What does it take to lead a meaningful life?
Ah, the million dollar question…and one that’s been plaguing me since approximately the age of 18.
Socrates said “An unexamined life is not worth living.” I guess that means my life is decidedly worthy, since I spend plenty of time examining it. And examining it. And examining it.
I think Hollywood did this to me. I grew up watching so many movies about people having mid-life crises. I swore to myself, “That will never be me. I’ll never wake up one morning and realize my life is a hollow shell. I will live my life deliberately, and with purpose.”
In many ways, this commitment to purposeful living has served me well. I have never let anything get in the way of my most important relationships. I’m pretty sure that the people I love know how much they mean to me, and I give thanks for these people (and for my dog, Cosmo) every single day.
I stop and smell the flowers (literally). I write and practice yoga and generally live a very mindful existence.
But when it comes to my life’s work — my creative endeavors, my career, and any overlap between the two — I am a hot mess.
I’m being harsh. I am further along on my journey than many people, and anyway, comparing myself to other people isn’t the point. I have tried to make mindful choices about my artistic pursuits and my career for the past 10 years, and in many ways, I have been able to design a life for myself that’s pretty darn awesome. But fulfillment is slippery, at least for me. Satisfaction isn’t static. Something that works for me for a while, suddenly (or slowly) stops working, and I feel like I’m back at ground zero, building again from scratch.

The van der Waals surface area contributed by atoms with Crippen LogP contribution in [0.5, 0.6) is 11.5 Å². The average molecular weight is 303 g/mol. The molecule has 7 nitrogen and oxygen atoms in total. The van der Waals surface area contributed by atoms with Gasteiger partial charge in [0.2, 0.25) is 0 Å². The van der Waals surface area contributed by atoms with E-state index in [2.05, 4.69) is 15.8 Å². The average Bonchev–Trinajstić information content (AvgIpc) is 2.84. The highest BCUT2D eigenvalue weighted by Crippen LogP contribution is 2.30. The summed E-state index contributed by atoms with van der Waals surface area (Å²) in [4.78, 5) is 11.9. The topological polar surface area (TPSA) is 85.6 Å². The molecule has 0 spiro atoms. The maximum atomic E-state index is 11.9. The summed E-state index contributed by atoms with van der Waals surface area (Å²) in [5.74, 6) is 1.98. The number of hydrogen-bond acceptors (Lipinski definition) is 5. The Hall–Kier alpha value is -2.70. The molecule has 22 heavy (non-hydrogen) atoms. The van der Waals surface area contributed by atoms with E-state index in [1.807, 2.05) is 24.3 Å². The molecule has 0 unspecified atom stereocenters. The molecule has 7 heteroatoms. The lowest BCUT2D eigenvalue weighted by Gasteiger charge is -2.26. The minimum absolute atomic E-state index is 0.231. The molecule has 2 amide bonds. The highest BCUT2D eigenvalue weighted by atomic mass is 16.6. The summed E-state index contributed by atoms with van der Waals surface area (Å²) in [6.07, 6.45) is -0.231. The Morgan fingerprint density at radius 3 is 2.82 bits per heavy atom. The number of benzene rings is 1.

I so badly want to find a way to earn a living that is a deep expression of my truest self, and my most deeply held values. I recently read Tara Gentile’s e-book, The Art of Earning (which I highly recommend), and I believe her premise that it is possible to make money by sharing your innate gifts. But cracking that nut — figuring out the exact “what” and “how” — continues to elude me, and it’s driving me ever so slightly batty.
I try to be patient with the unanswered questions in my heart, as Rilke advises in “Letters to a Young Poet.” But when I’m happy — when I’m fulfilled — I am lit up like a Christmas tree, and when you know it’s possible to feel that way… it’s hard not to want to feel that way VERY BADLY.
“Patience, young Paduan,” the Jedis would say, and I try. I try to focus on all that I have to be grateful for, which is a lot. But like a Jedi, I feel like there’s a destiny waiting for me — I just can’t figure out what it is. I know there’s something bigger and more personal I’m supposed to be doing, some great work. Does that sound arrogant? I hope not. To be clear, I don’t covet this clarity for fame or glory – I want to be of service, and I believe deeply that there is a place where “my deep hunger and the world’s deep gladness” (Frederick Buechner) will meet, and my life will be ignited as a result.
Does any of this resonate for you? Do you feel like you’re stumbling in the direction of a greater purpose to your life?
Today’s post was inspired in large part by a post my friend Colleen wrote called Measure your success by more than your title or pay, which was itself inspired by a piece that Clayton Christenson wrote for the Harvard Business Review called How Will You Measure Your Life?. I also recommend a NYTimes piece I recently read called The Meaningfulness of Lives by Todd May.
Photo of question mark above by Flickr user Ethan Lofton.